The Movie Binge

Review: Hollywoodland


Hollywoodland wishes it could be grander than it is. From its old timey title, insider lingo and shiny production values, it wants to soar high above the cliffs of tinsel-town like L.A. Confidential and swoop down into its underbelly like Chinatown. But it doesn't. Which is not to say that as an early fall movie it's not passable entertainment, it just ain't art.

Leading the charge for artistic redemption is Hollywood's favorite whipping boy, Ben Affleck. He plays George Reeves, the B list actor best known for his TV role as the original Man O' Steel and for mysteriously ending up with a bullet in his head at 45. His mama doesn't believe her son would kill himself and so hires two bit private detective Louis Simo (Adrien Brody) to nose about the case. Simo discovers, and we see through glossy flashback, that Reeves was the kept man of industry wife Toni Mannix (Diane Lane). Her husband (Bob Hoskins) a big wig producer one step shy of a gangster and also dabbling on the side, Toni finds with George a sweet report, despite the fact that her checkbook gives her the pants in their relationship.

Some of the best moments in the movie are in the initial seduction scenes between Lane and Affleck. Lane has a talent which only burns more brightly as she gets older. She easily communicates both Toni's knowing sexiness and her desperation as her beauty fades from age. Affleck's performance is also all about conveying former glory through a waning exterior, though in his case, that project is conveniently meta. Just as Reeves thinks he never got a fair deal from the film industry after being typecast as the kiddie super-hero, Superman, Affleck's career has also been hobbled, by tabloid scrutiny and stinkers like Gigli. Hopefully, this decent performance marks the beginning of more complex roles for Affleck, because it does seem that he can do a certain amount on screen.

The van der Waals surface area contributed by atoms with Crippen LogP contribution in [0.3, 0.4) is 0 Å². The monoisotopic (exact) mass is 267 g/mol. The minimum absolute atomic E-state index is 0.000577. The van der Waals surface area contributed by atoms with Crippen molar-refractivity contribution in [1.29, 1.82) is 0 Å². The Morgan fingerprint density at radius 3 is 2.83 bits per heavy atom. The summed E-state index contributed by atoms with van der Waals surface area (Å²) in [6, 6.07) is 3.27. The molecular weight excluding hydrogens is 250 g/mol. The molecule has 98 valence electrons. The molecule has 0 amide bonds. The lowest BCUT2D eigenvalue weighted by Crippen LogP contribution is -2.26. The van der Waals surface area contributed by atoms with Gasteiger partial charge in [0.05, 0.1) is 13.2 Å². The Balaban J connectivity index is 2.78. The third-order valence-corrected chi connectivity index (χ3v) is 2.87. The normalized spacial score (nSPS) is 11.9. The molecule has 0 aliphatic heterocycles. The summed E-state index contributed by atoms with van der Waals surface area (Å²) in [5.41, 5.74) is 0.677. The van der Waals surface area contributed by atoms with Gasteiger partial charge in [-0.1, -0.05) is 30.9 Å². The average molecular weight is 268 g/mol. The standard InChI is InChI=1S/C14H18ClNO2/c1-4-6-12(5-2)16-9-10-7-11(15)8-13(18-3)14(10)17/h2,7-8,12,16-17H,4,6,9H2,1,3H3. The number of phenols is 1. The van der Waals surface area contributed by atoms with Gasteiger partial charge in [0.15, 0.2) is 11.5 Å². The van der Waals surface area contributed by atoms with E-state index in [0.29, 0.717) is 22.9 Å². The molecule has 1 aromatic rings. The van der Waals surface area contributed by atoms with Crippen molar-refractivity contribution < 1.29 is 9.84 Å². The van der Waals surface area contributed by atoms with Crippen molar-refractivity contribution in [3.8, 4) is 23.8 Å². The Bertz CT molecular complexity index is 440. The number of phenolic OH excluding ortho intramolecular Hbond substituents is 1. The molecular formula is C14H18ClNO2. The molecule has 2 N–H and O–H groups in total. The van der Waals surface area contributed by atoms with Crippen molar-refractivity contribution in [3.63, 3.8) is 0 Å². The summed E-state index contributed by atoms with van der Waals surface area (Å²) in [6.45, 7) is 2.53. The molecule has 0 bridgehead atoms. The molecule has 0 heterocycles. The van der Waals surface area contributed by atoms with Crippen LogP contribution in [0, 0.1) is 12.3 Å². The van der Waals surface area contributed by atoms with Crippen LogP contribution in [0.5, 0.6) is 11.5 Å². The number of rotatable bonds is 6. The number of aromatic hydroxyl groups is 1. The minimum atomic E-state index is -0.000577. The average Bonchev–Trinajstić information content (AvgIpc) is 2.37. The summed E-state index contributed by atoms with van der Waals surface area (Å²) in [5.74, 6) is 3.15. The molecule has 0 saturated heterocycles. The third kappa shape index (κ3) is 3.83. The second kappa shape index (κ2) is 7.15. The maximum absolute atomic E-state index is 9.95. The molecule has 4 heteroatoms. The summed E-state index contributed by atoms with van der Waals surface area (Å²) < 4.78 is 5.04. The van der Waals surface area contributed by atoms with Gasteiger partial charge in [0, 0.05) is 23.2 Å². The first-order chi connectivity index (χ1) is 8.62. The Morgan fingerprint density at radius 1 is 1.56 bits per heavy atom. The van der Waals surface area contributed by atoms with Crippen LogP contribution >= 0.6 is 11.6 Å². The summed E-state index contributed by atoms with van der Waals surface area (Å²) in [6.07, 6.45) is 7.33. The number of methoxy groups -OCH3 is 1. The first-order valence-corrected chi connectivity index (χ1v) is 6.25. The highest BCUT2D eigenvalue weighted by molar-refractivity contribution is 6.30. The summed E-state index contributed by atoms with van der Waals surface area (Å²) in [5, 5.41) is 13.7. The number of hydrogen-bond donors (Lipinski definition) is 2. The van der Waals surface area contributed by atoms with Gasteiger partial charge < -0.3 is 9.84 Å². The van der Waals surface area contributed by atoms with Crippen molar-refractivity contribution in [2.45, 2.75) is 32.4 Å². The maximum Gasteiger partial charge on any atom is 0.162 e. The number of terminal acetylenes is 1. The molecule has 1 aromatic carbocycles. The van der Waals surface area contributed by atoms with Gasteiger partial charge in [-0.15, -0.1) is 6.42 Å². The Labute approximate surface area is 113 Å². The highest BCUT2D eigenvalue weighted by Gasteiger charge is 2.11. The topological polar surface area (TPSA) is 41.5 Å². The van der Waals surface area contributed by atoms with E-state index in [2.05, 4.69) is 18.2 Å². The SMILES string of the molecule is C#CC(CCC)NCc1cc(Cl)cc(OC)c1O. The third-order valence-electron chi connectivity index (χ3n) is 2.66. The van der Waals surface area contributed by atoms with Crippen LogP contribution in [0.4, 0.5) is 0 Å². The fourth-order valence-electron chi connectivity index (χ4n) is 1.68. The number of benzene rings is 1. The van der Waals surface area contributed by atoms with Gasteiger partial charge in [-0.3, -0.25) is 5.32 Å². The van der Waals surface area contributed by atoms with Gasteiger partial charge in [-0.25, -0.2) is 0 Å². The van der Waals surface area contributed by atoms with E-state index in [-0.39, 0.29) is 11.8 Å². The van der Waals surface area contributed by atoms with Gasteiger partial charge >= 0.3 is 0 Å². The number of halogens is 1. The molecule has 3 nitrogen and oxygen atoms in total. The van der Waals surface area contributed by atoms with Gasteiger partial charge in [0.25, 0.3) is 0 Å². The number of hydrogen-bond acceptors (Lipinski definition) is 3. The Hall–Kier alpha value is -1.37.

The part where this movie really disappoints is in its slickness and wishy washiness. The film's loving production design while impressive in its attention to period detail, comes across as merely fancy surface. Any substantial emotional resonance, like the attempts made with Louis's strained relationship to his son, are one note. Superman is a real man, even though Louis's son only sees him on TV, not like his absent Daddy. Can we get more obvious in our symbolism? Unfortunately the train pulls out of Obvious Town when it comes to the murder mystery plot. Because really, who likes their famous mysteries solved by fiction films? Isn't it much better to leave it all open ended and laden with cliche psychology? Director Allen Coulter, a first timer in the feature film arena, sadly seems to think so.